What Do Cultural Institutions of Color Need to Thrive?: A Study Provides Some Strategies
What changes are necessary for the arts sector to foster thriving institutions of color? That is the question that a newly released report posed to New York City–based African, Latine, Asian, Arab, and Native American (ALAANA) arts and culture organizations.
Jointly commissioned by Doris Duke Charitable Foundation and The New York Community Trust, a report by Yancey Consulting shapes a conversation on how to do targeting funding for ALAANA-led organizations and questions whether sustainability is a valuable goal.
"There is no shortage of actions that one could point to suggesting there exists a pregnant consciousness around equity within the arts and culture sector from local to national funders,” states the report. “Yet, the distribution of funding that should reflect the evolving diversity of our cultural landscape continues to trend in the wrong direction," assesses the report’s authors.
Maurine D. Knighton, program director for the arts at the Doris Duke Charitable Foundation, remarked that there is an interest among funders in issues of racial equity and philanthropy, and there is also a need for information about how they might make shifts in their portfolios to move toward more equitable outcomes. “The report is an attempt to develop something that might serve as a pilot or a step in developing a pilot for equitable grantmaking,” Knighton says.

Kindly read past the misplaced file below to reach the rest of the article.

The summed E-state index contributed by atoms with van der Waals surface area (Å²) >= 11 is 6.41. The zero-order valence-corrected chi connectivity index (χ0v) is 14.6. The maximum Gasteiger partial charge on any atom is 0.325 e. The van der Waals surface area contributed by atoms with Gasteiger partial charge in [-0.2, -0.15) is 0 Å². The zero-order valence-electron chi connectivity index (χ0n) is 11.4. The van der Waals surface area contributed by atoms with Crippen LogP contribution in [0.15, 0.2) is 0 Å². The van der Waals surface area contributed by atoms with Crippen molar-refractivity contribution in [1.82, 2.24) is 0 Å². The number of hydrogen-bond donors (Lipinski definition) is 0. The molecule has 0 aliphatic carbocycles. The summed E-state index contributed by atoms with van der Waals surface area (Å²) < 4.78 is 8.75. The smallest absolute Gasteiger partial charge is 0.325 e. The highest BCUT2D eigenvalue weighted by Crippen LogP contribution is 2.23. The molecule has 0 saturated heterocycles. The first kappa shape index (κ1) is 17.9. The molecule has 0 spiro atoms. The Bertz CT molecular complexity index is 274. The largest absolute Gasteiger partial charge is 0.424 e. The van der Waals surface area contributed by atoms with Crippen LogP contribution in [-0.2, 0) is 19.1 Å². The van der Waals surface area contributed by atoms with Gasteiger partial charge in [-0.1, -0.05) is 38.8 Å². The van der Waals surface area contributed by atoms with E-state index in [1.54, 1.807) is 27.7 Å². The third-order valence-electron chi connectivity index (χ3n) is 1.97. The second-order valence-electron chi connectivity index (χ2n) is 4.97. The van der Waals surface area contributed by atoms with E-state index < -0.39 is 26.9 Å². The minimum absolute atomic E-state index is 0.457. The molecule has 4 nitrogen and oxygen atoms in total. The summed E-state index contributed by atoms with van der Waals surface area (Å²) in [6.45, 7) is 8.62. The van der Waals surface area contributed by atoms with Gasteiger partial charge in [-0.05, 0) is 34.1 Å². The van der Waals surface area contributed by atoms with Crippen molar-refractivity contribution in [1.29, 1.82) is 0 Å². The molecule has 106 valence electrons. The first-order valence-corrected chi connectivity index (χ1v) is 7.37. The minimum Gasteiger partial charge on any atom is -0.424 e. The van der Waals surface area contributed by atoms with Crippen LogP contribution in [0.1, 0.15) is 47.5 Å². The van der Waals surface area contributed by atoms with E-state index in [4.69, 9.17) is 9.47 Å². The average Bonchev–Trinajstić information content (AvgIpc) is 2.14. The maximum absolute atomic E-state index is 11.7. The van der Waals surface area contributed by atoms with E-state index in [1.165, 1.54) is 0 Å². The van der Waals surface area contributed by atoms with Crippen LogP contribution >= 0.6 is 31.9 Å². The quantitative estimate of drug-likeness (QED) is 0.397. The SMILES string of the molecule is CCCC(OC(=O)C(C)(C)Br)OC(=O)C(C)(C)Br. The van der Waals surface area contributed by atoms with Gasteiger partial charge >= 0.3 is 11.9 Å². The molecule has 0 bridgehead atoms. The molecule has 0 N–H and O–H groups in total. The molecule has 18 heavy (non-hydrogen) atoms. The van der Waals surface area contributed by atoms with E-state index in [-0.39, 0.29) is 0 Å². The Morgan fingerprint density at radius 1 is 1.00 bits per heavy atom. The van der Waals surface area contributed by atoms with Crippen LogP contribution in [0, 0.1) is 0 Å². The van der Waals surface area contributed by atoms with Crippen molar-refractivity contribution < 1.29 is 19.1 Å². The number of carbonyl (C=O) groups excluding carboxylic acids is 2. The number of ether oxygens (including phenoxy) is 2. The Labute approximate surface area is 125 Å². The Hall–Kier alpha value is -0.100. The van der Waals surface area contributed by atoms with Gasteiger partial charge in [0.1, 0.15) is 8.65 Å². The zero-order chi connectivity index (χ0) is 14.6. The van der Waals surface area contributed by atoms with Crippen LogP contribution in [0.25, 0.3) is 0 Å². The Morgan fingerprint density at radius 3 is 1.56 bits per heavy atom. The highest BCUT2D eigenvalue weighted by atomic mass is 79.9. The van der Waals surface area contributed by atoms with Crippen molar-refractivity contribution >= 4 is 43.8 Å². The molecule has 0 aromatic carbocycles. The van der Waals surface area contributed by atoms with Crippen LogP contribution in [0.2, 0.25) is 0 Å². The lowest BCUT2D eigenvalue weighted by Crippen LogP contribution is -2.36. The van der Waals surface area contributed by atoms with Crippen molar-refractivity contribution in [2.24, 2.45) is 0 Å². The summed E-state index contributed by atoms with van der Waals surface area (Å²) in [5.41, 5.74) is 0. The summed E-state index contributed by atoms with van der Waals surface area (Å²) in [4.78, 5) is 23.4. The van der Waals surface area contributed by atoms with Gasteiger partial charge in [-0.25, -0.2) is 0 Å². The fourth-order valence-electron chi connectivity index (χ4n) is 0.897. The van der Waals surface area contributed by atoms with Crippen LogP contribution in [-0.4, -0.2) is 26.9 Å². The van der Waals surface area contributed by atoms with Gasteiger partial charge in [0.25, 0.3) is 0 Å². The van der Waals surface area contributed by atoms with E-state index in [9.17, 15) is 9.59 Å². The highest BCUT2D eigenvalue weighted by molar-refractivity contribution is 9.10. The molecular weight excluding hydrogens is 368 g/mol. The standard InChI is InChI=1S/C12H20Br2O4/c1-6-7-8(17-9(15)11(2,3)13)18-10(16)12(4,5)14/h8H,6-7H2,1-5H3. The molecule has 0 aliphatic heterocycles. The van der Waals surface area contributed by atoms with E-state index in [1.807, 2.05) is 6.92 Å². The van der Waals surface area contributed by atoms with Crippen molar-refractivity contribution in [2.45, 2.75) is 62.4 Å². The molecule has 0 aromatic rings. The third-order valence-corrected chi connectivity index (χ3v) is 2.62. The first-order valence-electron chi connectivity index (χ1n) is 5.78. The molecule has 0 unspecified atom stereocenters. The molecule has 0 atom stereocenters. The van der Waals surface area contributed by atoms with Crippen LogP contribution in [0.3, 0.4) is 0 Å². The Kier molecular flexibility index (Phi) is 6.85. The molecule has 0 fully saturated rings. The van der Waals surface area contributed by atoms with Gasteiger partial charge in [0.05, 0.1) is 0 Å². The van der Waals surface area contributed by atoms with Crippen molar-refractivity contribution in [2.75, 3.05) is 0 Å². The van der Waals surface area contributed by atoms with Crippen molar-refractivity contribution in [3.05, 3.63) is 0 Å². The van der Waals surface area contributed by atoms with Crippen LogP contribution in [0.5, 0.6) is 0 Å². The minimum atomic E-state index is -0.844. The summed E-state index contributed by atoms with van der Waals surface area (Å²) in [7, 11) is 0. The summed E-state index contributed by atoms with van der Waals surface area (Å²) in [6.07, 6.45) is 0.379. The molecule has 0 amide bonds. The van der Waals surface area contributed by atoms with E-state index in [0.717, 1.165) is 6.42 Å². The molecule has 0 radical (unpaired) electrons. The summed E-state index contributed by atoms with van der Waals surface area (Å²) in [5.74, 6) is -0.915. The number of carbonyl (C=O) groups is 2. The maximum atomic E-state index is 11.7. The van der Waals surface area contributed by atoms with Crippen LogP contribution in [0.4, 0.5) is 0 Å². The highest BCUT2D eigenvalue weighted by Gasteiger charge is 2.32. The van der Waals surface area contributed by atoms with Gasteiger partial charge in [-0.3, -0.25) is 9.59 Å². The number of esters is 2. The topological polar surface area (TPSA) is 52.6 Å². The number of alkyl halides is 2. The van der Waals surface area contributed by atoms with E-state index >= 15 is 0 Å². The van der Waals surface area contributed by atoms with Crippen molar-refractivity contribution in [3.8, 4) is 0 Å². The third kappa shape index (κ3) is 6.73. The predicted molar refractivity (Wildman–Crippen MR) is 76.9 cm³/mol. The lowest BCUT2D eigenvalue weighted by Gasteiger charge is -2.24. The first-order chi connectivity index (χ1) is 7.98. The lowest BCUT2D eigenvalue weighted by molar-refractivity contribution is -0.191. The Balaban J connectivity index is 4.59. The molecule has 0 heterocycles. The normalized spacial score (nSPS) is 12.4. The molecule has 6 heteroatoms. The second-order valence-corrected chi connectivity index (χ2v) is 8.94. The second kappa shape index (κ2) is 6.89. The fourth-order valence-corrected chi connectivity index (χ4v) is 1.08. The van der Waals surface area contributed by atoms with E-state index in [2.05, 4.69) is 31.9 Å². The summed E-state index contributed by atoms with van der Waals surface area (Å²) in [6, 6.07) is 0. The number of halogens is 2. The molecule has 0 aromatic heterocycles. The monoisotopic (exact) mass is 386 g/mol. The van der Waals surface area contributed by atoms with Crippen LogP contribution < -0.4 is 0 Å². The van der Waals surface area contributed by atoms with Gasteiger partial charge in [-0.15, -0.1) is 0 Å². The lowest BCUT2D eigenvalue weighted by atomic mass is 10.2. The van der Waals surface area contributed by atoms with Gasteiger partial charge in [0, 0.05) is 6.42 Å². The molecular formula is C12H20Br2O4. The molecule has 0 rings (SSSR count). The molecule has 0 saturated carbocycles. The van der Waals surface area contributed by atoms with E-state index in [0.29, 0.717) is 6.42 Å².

“New York’s creative landscape is full of arts agencies making work by, for, and about communities of color. These groups create excellent work that is often overlooked by funders. This report provides a valuable first-of-its-kind tool for funders who want to take on racism and inequity in the arts,” says Kerry McCarthy, The New York Community Trust's Thriving Communities program director.
The report brings forth guidance and takeaways for how to approach sustainable investments with a generational outlook.
“Doris Duke and New York Community Trust have listened to ALAANA cultural organizations and shared their insights with the wider cultural philanthropy community. They continue to create the future of cultural philanthropy through their embrace of humility and inquiry as they strive for racial equity,” says Eddie Torres, president and CEO of Grantmakers in the Arts on the relevance of this report.
Image: Facebook - Bronx Academy of Arts and Dance